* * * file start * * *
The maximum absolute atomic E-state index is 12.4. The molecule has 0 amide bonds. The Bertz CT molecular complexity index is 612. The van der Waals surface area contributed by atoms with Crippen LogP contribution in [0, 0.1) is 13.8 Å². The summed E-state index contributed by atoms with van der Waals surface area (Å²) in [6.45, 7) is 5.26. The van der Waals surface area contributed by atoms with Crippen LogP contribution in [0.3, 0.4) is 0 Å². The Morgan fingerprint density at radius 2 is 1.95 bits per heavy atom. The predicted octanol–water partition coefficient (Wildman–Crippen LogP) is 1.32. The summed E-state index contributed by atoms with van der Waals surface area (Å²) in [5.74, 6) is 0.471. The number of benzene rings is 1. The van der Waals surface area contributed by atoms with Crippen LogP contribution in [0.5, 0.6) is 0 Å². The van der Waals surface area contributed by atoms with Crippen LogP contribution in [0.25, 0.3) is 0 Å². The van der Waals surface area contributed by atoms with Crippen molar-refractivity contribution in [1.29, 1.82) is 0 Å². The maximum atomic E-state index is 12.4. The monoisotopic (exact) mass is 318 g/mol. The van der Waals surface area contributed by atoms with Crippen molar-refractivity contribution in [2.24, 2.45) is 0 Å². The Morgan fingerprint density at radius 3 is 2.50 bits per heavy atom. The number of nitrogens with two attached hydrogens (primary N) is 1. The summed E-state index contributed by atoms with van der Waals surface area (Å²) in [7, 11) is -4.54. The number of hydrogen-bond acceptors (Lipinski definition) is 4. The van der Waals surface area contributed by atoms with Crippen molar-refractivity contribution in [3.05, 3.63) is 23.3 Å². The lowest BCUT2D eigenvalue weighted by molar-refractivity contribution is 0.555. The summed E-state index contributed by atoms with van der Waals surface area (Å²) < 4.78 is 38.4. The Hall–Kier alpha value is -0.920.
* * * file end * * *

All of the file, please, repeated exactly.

The maximum absolute atomic E-state index is 12.4. The molecule has 0 amide bonds. The Bertz CT molecular complexity index is 612. The van der Waals surface area contributed by atoms with Crippen LogP contribution in [0, 0.1) is 13.8 Å². The summed E-state index contributed by atoms with van der Waals surface area (Å²) in [6.45, 7) is 5.26. The van der Waals surface area contributed by atoms with Crippen LogP contribution in [0.3, 0.4) is 0 Å². The Morgan fingerprint density at radius 2 is 1.95 bits per heavy atom. The predicted octanol–water partition coefficient (Wildman–Crippen LogP) is 1.32. The summed E-state index contributed by atoms with van der Waals surface area (Å²) in [5.74, 6) is 0.471. The number of benzene rings is 1. The van der Waals surface area contributed by atoms with Crippen LogP contribution in [0.5, 0.6) is 0 Å². The van der Waals surface area contributed by atoms with Crippen LogP contribution in [0.25, 0.3) is 0 Å². The van der Waals surface area contributed by atoms with Crippen molar-refractivity contribution in [1.29, 1.82) is 0 Å². The maximum atomic E-state index is 12.4. The monoisotopic (exact) mass is 318 g/mol. The van der Waals surface area contributed by atoms with Crippen molar-refractivity contribution in [2.24, 2.45) is 0 Å². The Morgan fingerprint density at radius 3 is 2.50 bits per heavy atom. The number of nitrogens with two attached hydrogens (primary N) is 1. The summed E-state index contributed by atoms with van der Waals surface area (Å²) in [7, 11) is -4.54. The number of hydrogen-bond acceptors (Lipinski definition) is 4. The van der Waals surface area contributed by atoms with Crippen molar-refractivity contribution in [3.05, 3.63) is 23.3 Å². The lowest BCUT2D eigenvalue weighted by molar-refractivity contribution is 0.555. The summed E-state index contributed by atoms with van der Waals surface area (Å²) < 4.78 is 38.4. The Hall–Kier alpha value is -0.920.